During the EPICOH conference in Wellington, New Zealand, we organized a Modernet session in collaboration with SCOM on the second day of the Congress. The session was very well attended. After a short introduction on Modernet, our activities and how to become member, we started the meeting with a presentation by Prof Gérard Lasfargues (ANSES) on the data on acknowledgment and costs of work-related mental diseases in France.
Work-related mental diseases in France
Data from NHIF indicate that the number of requests for acknowledgment of WRMD has increased significantly from 2012 to 2017 (200 to 1500). About 50% are recognized and compensated as occupational diseases. Interestingly, mental disorders related to psychosocial risk factors may also be compensated as work injuries in France. In 2016, NHIF compensated over 10,000 mental disorders as work injuries, mostly caused by external events or inadequate working conditions.
Rnv3p data are globally consistent with NHIF concerning compensated occupational mental diseases, highlighting the increase of WRMD in some sectors such as public administration, health and social action, retail business and education. Over 18,000 WRMD (33% men, 67% women; mean age = 46.0 ± 8.9) were recorded in the database between 2010 and 2016, and 1833 cases of burnout situations currently not acknowledged as occupational diseases by the NHIF. Rnv3p data also illustrate the importance of under-reporting of WRMD as occupational diseases.
Occupational diseases and socioeconomic position
After Gerard, Henk van der Molen presented his work on Occupational diseases among workers in different socioeconomic positions (SEP). Occupational diseases occur at a 2.7 higher incidence rate for workers in lower SEP compared with higher SEP. Incapacity for work due to work-related musculoskeletal disorders is higher for workers in lower SEP compared with higher SEP, suggesting fewer opportunities to modify work tasks and working circumstances for lower SEP. Psychosocial risk factors constitute the greatest problem for workers in higher SEP, resulting in distress/burnout, accompanied by temporary incapacity for work.
Hospital Occupational Diseases Units
A Hospital Occupational Diseases Unit (ODU): an experience to increase the recognition of occupational disease was presented by Mercè Soler. Hospital physicians referred possible cases of work-related disease to the ODU, where in-depth medical evaluations were then performed, and a detailed report addressing causation was generated. Between 2010 and 2017, 149 cases were referred to the ODU for evaluation. Of these, 80 (53.7%) were confirmed to have an occupational disease, 54 (67.5%) patients pursued official recognition, and to date 26 (48.1%) were accepted by the Social Security System. The predictive positive value varied by diagnosis group (p=0.003), and was highest for skin diseases (71.4%) and cancer (66.7%), and lowest for hearing loss (29.4%) and musculoskeletal disorders (16.7%). A hospital ODU seem to improve reporting and official recognition of occupational diseases, that otherwise might not have been recognized.
Bridge the gap between clinical cases and epidemiological evidence
Finally, I had the honor to close the session explaining to the present epidemiologist and physicians the importance and how to bridge the gap between clinical cases and epidemiological evidence. Hence, one of the main current gaps in the prevention of work-related diseases (WRDs) is the inefficient link between the assessment of chemical hazards introduced at the workplace, clinical alert, epidemiological studies and policy actions. Alert systems aim to bridge this gap, by collecting information on diseases and exposures in order to raise alert to different stakeholders and trigger timely prevention.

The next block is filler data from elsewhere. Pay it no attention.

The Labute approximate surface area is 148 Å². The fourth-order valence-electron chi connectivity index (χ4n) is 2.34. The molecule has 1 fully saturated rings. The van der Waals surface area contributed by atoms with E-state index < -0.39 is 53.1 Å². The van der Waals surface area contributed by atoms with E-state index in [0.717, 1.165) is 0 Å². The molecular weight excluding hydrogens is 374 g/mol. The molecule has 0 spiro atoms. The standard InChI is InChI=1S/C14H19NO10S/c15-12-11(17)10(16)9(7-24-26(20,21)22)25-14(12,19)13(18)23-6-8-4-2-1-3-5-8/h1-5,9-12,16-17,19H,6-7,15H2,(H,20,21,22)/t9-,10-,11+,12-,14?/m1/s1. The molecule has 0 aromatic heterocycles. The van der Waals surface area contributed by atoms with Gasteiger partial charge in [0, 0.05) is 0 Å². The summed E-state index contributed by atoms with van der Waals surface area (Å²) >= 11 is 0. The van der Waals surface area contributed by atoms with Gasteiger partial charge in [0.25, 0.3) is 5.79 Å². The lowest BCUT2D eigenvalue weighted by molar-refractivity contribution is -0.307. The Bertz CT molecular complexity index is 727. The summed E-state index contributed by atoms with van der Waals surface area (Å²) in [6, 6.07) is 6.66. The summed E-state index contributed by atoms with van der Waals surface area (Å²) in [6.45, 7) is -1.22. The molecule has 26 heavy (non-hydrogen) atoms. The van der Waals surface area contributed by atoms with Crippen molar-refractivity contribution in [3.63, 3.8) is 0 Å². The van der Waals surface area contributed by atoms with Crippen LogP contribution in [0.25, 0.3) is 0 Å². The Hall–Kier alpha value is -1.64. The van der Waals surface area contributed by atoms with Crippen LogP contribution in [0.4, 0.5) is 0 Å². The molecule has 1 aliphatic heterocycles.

In a recent project supported by EU-OSHA, we have performed a review of the international alert systems, with the aim of identifying good practices and learning more about prerequisites, drivers, and obstacles to implement such approaches. This knowledge has been applied into the Belgian context, where alert systems on three levels have been implemented.
1) Exposure assessment of hazardous chemicals has been introduced through the PROBE system, in which 47 occupational physicians participated. During the periodic health examinations of workers, the physicians filled in a web survey regarding occupational exposure of a random sample of workers to 22 selected hazardous chemicals during the last working week. Results of the first study showed that 47% of workers were exposed to at least one chemical product from the list, with diesel exhaust being the most frequently reported substance (n=91; 14% of workers).
2) A clinical alert system has been established through an online platform called SIGNAAL, where physicians can report suspected cases of new WRDs (new exposure-disease combinations). Each reported case is followed by an investigation of exposure and work-relatedness performed by experts. So far, 22 cases have been reported to the platform.
3) Alert to public health authorities is mainly established through collaboration with the Federal Agency for Occupational Risks (FEDRIS). FEDRIS provides support in the maintenance of these systems and in turn, data derived from the systems is used as an input for FEDRIS regarding the potential preventive strategies.
After this the session was closed, and a lot of talks followed after on Modernet and the next meeting in Berlin. It was great to meet Modernet friends and also a big number of investigators and clinicians during the conference and session.
Lode Godderis, May 2 2019